Dermis and hypodermis

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The skin represents the external covering of the whole body. Its thickness varies according to different body regions, reaching a maximum thickness at the palm of the hand and the sole of the foot. The skin is divided into two different layers; the external layer is the epidermis, consisting of squa-mous multistratified epithelium that continues deeply with the dermis, a layer of connective tissue made of cells and collagen fibers lying in an amorphous interstitial substance. The dermis contains blood vessels, nerves, lymphatics, hair follicles and glands.

The hypodermis is found even more deeply and it is made of a tissue rich in collagen fibers and connected to the dermis by fibrous branches. The hypodermis has a complicated structure containing adipose storage inside the subcutaneous adipose tissue. The hypodermal thickness varies according to the examined region and to the patient's personal constitution [14,23].

Detailed US exploration of the skin is now possible due to high frequency and high resolution transducers. The skin appears as a hyperechoic superficial band of variable thickness and homogeneous structure where it is not possible to differentiate the epidermis from the dermis by ultrasound. The hypodermis, on the contrary, is easily identifiable: it appears as a deep hypoechoic layer, characterized by intersecting curvilinear septa, that correspond to supporting fibrous branches, containing blood vessels well-depicted by color Doppler techniques. The hypodermis is separated from the underlying muscular layer by the superficial aponeurotic fascia, appearing as a double hyperechoic line (Fig. 3.26). Dynamic examination is useful to differentiate adipose from muscular tissue [32].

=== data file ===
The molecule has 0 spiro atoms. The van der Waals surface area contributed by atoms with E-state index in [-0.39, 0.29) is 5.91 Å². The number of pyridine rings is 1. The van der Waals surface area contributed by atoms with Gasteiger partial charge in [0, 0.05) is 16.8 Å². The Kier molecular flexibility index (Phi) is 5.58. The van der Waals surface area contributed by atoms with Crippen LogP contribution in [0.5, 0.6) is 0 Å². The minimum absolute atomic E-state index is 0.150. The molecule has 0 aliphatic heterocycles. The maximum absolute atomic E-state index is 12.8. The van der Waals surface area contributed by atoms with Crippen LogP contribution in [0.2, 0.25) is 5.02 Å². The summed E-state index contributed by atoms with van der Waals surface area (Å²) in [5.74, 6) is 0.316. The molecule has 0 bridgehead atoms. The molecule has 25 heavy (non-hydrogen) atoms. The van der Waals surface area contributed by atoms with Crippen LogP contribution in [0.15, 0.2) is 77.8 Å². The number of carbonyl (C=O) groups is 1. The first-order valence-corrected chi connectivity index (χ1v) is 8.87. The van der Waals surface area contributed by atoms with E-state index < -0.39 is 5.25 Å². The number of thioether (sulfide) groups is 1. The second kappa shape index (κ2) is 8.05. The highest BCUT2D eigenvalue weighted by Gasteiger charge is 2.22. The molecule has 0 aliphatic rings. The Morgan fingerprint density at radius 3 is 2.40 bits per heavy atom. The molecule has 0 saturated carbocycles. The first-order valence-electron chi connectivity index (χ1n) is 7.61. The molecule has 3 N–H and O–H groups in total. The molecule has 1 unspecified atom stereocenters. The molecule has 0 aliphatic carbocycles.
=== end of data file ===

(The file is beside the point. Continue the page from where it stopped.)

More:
To diagnose skin disease, the main investigation tends to be clinical examination, eventually supported by histological analysis; US can be useful as a follow-up examination when assessing systemic diseases with skin involvement, such as systemic sclerosis (scleroderma).

Subcutaneous tissue ultrasound examination can also be useful in the diagnosis and staging of some neoplastic lesions such as melanoma, glomus tumours and hemangiomas. It is also used for anthropometric studies in sports medicine to calculate the fat-free mass, which represents an important indicator of physical condition for athletes.


Normal ultrasound appearance of epidermis-dermis (E), hypodermis (H) and superficial aponeurotic fascia (A)


Normal ultrasound appearance of epidermis-dermis (E), hypodermis (H) and superficial aponeurotic fascia (A)


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